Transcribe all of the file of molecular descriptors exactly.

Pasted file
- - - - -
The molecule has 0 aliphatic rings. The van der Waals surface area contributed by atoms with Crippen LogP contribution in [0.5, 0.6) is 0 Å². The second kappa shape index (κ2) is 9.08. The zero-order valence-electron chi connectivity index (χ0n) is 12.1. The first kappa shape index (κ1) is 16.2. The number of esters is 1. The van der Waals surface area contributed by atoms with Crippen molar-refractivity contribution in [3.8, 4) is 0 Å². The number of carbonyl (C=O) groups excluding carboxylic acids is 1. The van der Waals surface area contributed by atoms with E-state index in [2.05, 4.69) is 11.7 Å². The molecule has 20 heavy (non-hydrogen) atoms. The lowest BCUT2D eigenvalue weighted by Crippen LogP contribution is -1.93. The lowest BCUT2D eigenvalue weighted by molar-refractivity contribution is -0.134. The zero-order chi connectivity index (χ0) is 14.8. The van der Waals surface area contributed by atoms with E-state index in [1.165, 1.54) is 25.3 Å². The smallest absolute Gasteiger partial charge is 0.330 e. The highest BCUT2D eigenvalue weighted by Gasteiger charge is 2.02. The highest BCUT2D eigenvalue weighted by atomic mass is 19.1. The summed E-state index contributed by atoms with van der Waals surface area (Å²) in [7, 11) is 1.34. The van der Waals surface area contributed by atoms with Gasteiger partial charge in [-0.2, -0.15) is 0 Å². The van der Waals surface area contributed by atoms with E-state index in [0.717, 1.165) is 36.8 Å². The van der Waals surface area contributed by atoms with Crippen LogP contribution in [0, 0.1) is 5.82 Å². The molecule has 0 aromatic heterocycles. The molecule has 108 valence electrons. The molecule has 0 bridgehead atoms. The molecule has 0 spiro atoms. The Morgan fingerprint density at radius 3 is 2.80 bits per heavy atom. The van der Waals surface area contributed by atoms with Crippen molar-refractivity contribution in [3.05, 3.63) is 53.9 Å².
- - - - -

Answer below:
The molecule has 0 aliphatic rings. The van der Waals surface area contributed by atoms with Crippen LogP contribution in [0.5, 0.6) is 0 Å². The second kappa shape index (κ2) is 9.08. The zero-order valence-electron chi connectivity index (χ0n) is 12.1. The first kappa shape index (κ1) is 16.2. The number of esters is 1. The van der Waals surface area contributed by atoms with Crippen molar-refractivity contribution in [3.8, 4) is 0 Å². The number of carbonyl (C=O) groups excluding carboxylic acids is 1. The van der Waals surface area contributed by atoms with E-state index in [2.05, 4.69) is 11.7 Å². The molecule has 20 heavy (non-hydrogen) atoms. The lowest BCUT2D eigenvalue weighted by Crippen LogP contribution is -1.93. The lowest BCUT2D eigenvalue weighted by molar-refractivity contribution is -0.134. The zero-order chi connectivity index (χ0) is 14.8. The van der Waals surface area contributed by atoms with E-state index in [1.165, 1.54) is 25.3 Å². The smallest absolute Gasteiger partial charge is 0.330 e. The highest BCUT2D eigenvalue weighted by Gasteiger charge is 2.02. The highest BCUT2D eigenvalue weighted by atomic mass is 19.1. The summed E-state index contributed by atoms with van der Waals surface area (Å²) in [7, 11) is 1.34. The van der Waals surface area contributed by atoms with Gasteiger partial charge in [-0.2, -0.15) is 0 Å². The van der Waals surface area contributed by atoms with E-state index in [0.717, 1.165) is 36.8 Å². The van der Waals surface area contributed by atoms with Crippen LogP contribution in [0, 0.1) is 5.82 Å². The molecule has 0 aromatic heterocycles. The molecule has 108 valence electrons. The molecule has 0 bridgehead atoms. The molecule has 0 spiro atoms. The Morgan fingerprint density at radius 3 is 2.80 bits per heavy atom. The van der Waals surface area contributed by atoms with Crippen molar-refractivity contribution in [3.05, 3.63) is 53.9 Å².